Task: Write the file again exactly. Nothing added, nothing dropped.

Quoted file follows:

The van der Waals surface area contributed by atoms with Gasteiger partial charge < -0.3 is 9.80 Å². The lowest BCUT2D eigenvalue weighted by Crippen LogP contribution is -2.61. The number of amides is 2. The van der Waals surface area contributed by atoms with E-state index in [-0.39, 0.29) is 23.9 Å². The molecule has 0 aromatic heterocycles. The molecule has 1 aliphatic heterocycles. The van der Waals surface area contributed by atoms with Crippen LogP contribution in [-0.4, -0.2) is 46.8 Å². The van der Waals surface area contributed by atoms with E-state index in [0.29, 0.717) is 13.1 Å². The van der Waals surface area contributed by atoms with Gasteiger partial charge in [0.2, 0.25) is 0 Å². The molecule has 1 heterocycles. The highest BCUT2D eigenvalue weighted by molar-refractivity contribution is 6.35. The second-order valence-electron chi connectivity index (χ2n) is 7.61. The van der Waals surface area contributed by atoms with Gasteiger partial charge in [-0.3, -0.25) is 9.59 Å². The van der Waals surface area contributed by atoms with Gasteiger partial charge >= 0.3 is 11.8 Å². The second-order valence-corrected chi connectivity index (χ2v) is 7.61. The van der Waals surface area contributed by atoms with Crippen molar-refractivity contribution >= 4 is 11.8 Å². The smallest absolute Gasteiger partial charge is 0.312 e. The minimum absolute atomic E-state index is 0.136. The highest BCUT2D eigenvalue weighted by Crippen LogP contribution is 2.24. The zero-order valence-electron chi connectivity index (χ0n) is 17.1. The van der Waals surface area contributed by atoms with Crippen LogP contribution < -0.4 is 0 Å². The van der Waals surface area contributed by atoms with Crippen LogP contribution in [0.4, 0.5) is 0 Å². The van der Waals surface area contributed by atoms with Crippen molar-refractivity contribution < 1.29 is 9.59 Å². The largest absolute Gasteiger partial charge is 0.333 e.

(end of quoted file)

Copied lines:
The van der Waals surface area contributed by atoms with Gasteiger partial charge < -0.3 is 9.80 Å². The lowest BCUT2D eigenvalue weighted by Crippen LogP contribution is -2.61. The number of amides is 2. The van der Waals surface area contributed by atoms with E-state index in [-0.39, 0.29) is 23.9 Å². The molecule has 0 aromatic heterocycles. The molecule has 1 aliphatic heterocycles. The van der Waals surface area contributed by atoms with Crippen LogP contribution in [-0.4, -0.2) is 46.8 Å². The van der Waals surface area contributed by atoms with E-state index in [0.29, 0.717) is 13.1 Å². The van der Waals surface area contributed by atoms with Gasteiger partial charge in [0.2, 0.25) is 0 Å². The molecule has 1 heterocycles. The highest BCUT2D eigenvalue weighted by molar-refractivity contribution is 6.35. The second-order valence-electron chi connectivity index (χ2n) is 7.61. The van der Waals surface area contributed by atoms with Gasteiger partial charge in [-0.3, -0.25) is 9.59 Å². The van der Waals surface area contributed by atoms with Gasteiger partial charge >= 0.3 is 11.8 Å². The second-order valence-corrected chi connectivity index (χ2v) is 7.61. The van der Waals surface area contributed by atoms with Crippen molar-refractivity contribution >= 4 is 11.8 Å². The smallest absolute Gasteiger partial charge is 0.312 e. The minimum absolute atomic E-state index is 0.136. The highest BCUT2D eigenvalue weighted by Crippen LogP contribution is 2.24. The zero-order valence-electron chi connectivity index (χ0n) is 17.1. The van der Waals surface area contributed by atoms with Crippen LogP contribution < -0.4 is 0 Å². The van der Waals surface area contributed by atoms with Crippen LogP contribution in [0.4, 0.5) is 0 Å². The van der Waals surface area contributed by atoms with Crippen molar-refractivity contribution < 1.29 is 9.59 Å². The largest absolute Gasteiger partial charge is 0.333 e.